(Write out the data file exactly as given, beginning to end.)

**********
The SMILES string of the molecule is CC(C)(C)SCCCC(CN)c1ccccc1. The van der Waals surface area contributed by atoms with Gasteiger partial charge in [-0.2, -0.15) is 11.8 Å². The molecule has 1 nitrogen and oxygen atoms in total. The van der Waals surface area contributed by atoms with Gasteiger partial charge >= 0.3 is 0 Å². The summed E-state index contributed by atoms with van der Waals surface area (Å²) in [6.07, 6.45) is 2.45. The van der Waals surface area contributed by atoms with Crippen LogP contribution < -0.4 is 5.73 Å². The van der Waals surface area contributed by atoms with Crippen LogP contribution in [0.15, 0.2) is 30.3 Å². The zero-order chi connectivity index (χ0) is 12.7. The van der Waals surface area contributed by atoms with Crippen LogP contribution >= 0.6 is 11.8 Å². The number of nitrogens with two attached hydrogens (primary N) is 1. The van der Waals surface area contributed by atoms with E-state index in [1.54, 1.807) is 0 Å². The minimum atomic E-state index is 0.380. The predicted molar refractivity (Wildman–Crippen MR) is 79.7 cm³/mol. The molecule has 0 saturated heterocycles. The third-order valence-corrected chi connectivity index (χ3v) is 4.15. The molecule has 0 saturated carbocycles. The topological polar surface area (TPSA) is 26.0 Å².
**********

The SMILES string of the molecule is CC(C)(C)SCCCC(CN)c1ccccc1. The van der Waals surface area contributed by atoms with Gasteiger partial charge in [-0.2, -0.15) is 11.8 Å². The molecule has 1 nitrogen and oxygen atoms in total. The van der Waals surface area contributed by atoms with Gasteiger partial charge >= 0.3 is 0 Å². The summed E-state index contributed by atoms with van der Waals surface area (Å²) in [6.07, 6.45) is 2.45. The van der Waals surface area contributed by atoms with Crippen LogP contribution < -0.4 is 5.73 Å². The van der Waals surface area contributed by atoms with Crippen LogP contribution in [0.15, 0.2) is 30.3 Å². The zero-order chi connectivity index (χ0) is 12.7. The van der Waals surface area contributed by atoms with Crippen LogP contribution >= 0.6 is 11.8 Å². The number of nitrogens with two attached hydrogens (primary N) is 1. The van der Waals surface area contributed by atoms with E-state index in [1.54, 1.807) is 0 Å². The minimum atomic E-state index is 0.380. The predicted molar refractivity (Wildman–Crippen MR) is 79.7 cm³/mol. The molecule has 0 saturated heterocycles. The third-order valence-corrected chi connectivity index (χ3v) is 4.15. The molecule has 0 saturated carbocycles. The topological polar surface area (TPSA) is 26.0 Å².